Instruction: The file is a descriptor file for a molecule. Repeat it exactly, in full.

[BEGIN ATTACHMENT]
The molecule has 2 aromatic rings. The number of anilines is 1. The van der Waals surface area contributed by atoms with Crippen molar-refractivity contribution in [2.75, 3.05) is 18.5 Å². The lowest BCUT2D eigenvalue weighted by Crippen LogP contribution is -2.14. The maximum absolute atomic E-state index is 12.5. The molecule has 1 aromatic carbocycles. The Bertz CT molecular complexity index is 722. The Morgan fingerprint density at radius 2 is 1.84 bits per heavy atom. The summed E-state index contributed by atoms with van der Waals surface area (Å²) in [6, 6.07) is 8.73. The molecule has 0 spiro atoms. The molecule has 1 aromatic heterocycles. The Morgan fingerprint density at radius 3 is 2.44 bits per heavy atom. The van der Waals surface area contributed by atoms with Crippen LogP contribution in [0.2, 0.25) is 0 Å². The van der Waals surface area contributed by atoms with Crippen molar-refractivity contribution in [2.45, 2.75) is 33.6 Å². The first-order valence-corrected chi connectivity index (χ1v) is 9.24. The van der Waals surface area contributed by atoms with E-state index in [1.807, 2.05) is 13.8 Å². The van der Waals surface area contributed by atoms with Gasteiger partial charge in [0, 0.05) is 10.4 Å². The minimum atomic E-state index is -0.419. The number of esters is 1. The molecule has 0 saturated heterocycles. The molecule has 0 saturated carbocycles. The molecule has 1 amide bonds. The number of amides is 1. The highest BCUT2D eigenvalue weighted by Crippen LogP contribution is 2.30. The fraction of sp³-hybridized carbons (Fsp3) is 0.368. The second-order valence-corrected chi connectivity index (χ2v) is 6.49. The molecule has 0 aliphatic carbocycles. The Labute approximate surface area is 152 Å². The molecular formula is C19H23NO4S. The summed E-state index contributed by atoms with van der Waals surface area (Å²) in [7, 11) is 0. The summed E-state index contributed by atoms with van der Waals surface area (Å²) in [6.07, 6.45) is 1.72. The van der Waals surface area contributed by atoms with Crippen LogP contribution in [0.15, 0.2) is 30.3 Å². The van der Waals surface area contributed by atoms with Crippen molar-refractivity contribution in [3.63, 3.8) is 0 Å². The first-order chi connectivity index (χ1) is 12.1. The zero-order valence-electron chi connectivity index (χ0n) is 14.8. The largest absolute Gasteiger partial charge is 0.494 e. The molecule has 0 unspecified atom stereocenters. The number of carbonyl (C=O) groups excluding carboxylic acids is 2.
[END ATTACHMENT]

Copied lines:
The molecule has 2 aromatic rings. The number of anilines is 1. The van der Waals surface area contributed by atoms with Crippen molar-refractivity contribution in [2.75, 3.05) is 18.5 Å². The lowest BCUT2D eigenvalue weighted by Crippen LogP contribution is -2.14. The maximum absolute atomic E-state index is 12.5. The molecule has 1 aromatic carbocycles. The Bertz CT molecular complexity index is 722. The Morgan fingerprint density at radius 2 is 1.84 bits per heavy atom. The summed E-state index contributed by atoms with van der Waals surface area (Å²) in [6, 6.07) is 8.73. The molecule has 0 spiro atoms. The molecule has 1 aromatic heterocycles. The Morgan fingerprint density at radius 3 is 2.44 bits per heavy atom. The van der Waals surface area contributed by atoms with Crippen LogP contribution in [0.2, 0.25) is 0 Å². The van der Waals surface area contributed by atoms with Crippen molar-refractivity contribution in [2.45, 2.75) is 33.6 Å². The first-order valence-corrected chi connectivity index (χ1v) is 9.24. The van der Waals surface area contributed by atoms with E-state index in [1.807, 2.05) is 13.8 Å². The van der Waals surface area contributed by atoms with Gasteiger partial charge in [0, 0.05) is 10.4 Å². The minimum atomic E-state index is -0.419. The number of esters is 1. The molecule has 0 saturated heterocycles. The molecule has 0 saturated carbocycles. The molecule has 1 amide bonds. The number of amides is 1. The highest BCUT2D eigenvalue weighted by Crippen LogP contribution is 2.30. The fraction of sp³-hybridized carbons (Fsp3) is 0.368. The second-order valence-corrected chi connectivity index (χ2v) is 6.49. The molecule has 0 aliphatic carbocycles. The Labute approximate surface area is 152 Å². The molecular formula is C19H23NO4S. The summed E-state index contributed by atoms with van der Waals surface area (Å²) in [7, 11) is 0. The summed E-state index contributed by atoms with van der Waals surface area (Å²) in [6.07, 6.45) is 1.72. The van der Waals surface area contributed by atoms with Crippen LogP contribution in [0.15, 0.2) is 30.3 Å². The van der Waals surface area contributed by atoms with Crippen molar-refractivity contribution in [3.63, 3.8) is 0 Å². The first-order chi connectivity index (χ1) is 12.1. The zero-order valence-electron chi connectivity index (χ0n) is 14.8. The largest absolute Gasteiger partial charge is 0.494 e. The molecule has 0 unspecified atom stereocenters. The number of carbonyl (C=O) groups excluding carboxylic acids is 2.